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pidstd

Create a PID controller in standard form, convert to standard-form PID controller

Syntax

C = pidstd(Kp,Ti,Td,N)
C = pidstd(Kp,Ti,Td,N,Ts)
C = pidstd(sys)
C = pidstd(Kp)
C = pidstd(Kp,Ti)
C = pidstd(Kp,Ti,Td)
C = pidstd(...,Name,Value)
C = pidstd

Description

C = pidstd(Kp,Ti,Td,N) creates a continuous-time PIDF (PID with first-order derivative filter) controller object in standard form. The controller has proportional gain Kp, integral and derivative times Ti and Td, and first-order derivative filter divisor N:

C = pidstd(Kp,Ti,Td,N,Ts) creates a discrete-time controller with sampling time Ts. The discrete-time controller is:

IF(z) and DF(z) are the discrete integrator formulas for the integrator and derivative filter. By default, IF(z) = DF(z) = Tsz/(z – 1). To choose different discrete integrator formulas, use the IFormula and DFormula inputs. (See Properties for more information about IFormula and DFormula). If DFormula = 'ForwardEuler' (the default value) and N ≠ Inf, then Ts, Td, and N must satisfy Td/N > Ts/2. This requirement ensures a stable derivative filter pole.

C = pidstd(sys) converts the dynamic system sys to a standard form pidstd controller object.

C = pidstd(Kp) creates a continuous-time proportional (P) controller with Ti = Inf, Td = 0, and N = Inf.

C = pidstd(Kp,Ti) creates a proportional and integral (PI) controller with Td = 0 and N = Inf.

C = pidstd(Kp,Ti,Td) creates a proportional, integral, and derivative (PID) controller with N = Inf.

C = pidstd(...,Name,Value) creates a controller or converts a dynamic system to a pidstd controller object with additional options specified by one or more Name,Value pair arguments.

C = pidstd creates a P controller with Kp = 1.

Input Arguments

Kp

Proportional gain.

Kp must be a real and finite value.

For an array of pidstd controllers, Kp must be an array of real and finite values.

Default: 1

Ti

Integral time.

Ti must be a real and positive value. When Ti = Inf, the controller has no integral action.

For an array of pidstd controllers, Ti must be an array of real and positive values.

Default: Inf

Td

Derivative time.

Td must be a real, finite, and nonnegative value. When Td = 0, the controller has no derivative action.

For an array of pidstd controllers, Td must be an array of real, finite, and nonnegative values.

Default: 0

N

Time constant of the first-order derivative filter.

N must be a real and positive value. When N = Inf, the controller has no derivative filter.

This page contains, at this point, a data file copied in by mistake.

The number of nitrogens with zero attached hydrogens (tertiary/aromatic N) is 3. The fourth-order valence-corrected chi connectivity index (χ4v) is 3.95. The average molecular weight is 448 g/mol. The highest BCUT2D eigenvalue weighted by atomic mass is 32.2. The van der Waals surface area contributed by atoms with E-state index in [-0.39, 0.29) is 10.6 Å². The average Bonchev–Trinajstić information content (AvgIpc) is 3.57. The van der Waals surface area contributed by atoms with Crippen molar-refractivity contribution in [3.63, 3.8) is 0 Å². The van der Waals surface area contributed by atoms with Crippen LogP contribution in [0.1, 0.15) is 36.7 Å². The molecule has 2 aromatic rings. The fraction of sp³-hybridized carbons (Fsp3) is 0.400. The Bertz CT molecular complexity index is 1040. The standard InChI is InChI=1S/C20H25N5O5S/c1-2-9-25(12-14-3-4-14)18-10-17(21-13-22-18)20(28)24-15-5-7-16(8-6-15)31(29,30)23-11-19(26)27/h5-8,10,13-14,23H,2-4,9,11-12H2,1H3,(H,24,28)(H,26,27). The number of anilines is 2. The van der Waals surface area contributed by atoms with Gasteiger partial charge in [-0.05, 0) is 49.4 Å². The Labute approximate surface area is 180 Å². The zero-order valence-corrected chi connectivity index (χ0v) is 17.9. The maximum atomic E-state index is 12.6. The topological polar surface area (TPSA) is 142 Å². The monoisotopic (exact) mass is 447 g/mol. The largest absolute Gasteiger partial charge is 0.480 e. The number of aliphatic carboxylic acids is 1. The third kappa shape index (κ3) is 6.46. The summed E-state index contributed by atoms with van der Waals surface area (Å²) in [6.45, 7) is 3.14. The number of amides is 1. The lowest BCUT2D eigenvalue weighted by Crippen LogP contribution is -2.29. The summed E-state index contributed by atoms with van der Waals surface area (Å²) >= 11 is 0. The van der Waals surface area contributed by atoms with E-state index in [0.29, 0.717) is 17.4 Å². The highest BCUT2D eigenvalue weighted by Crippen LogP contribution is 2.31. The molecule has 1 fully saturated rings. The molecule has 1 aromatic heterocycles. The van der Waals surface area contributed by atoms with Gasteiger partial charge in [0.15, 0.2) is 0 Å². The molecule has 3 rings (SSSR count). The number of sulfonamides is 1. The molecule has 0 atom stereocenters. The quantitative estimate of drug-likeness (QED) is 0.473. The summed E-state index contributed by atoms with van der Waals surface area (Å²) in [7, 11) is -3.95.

For an array of pidstd controllers, N must be an array of real and positive values.

Default: Inf

Ts

Sampling time.

To create a discrete-time pidstd controller, provide a positive real value (Ts > 0).pidstd does not support discrete-time controller with undetermined sample time (Ts = -1).

Ts must be a scalar value. In an array of pidstd controllers, each controller must have the same Ts.

sys

SISO dynamic system to convert to standard pidstd form.

sys must represent a valid controller that can be written in standard form with Ti > 0, Td ≥ 0, and N > 0.

sys can also be an array of SISO dynamic systems.

Name-Value Pair Arguments

Specify optional comma-separated pairs of Name,Value arguments. Name is the argument name and Value is the corresponding value. Name must appear inside single quotes (' '). You can specify several name and value pair arguments in any order as Name1,Value1,...,NameN,ValueN.

Use Name,Value syntax to set the numerical integration formulas IFormula and DFormula of a discrete-time pidstd controller, or to set other object properties such as InputName and OutputName. For information about available properties of pidstd controller objects, see Properties.

Output Arguments

C

pidstd object representing a single-input, single-output PID controller in standard form.

The controller type (P, PI, PD, PDF, PID, PIDF) depends upon the values of Kp, Ti, Td, and N. For example, when Td = Inf and Kp and Ti are finite and nonzero, C is a PI controller. Enter getType(C) to obtain the controller type.

When the inputs Kp,Ti, Td, and N or the input sys are arrays, C is an array of pidstd objects.

Properties

pidstd controller objects have the following properties:

Kp

Proportional gain. Kp must be real and finite.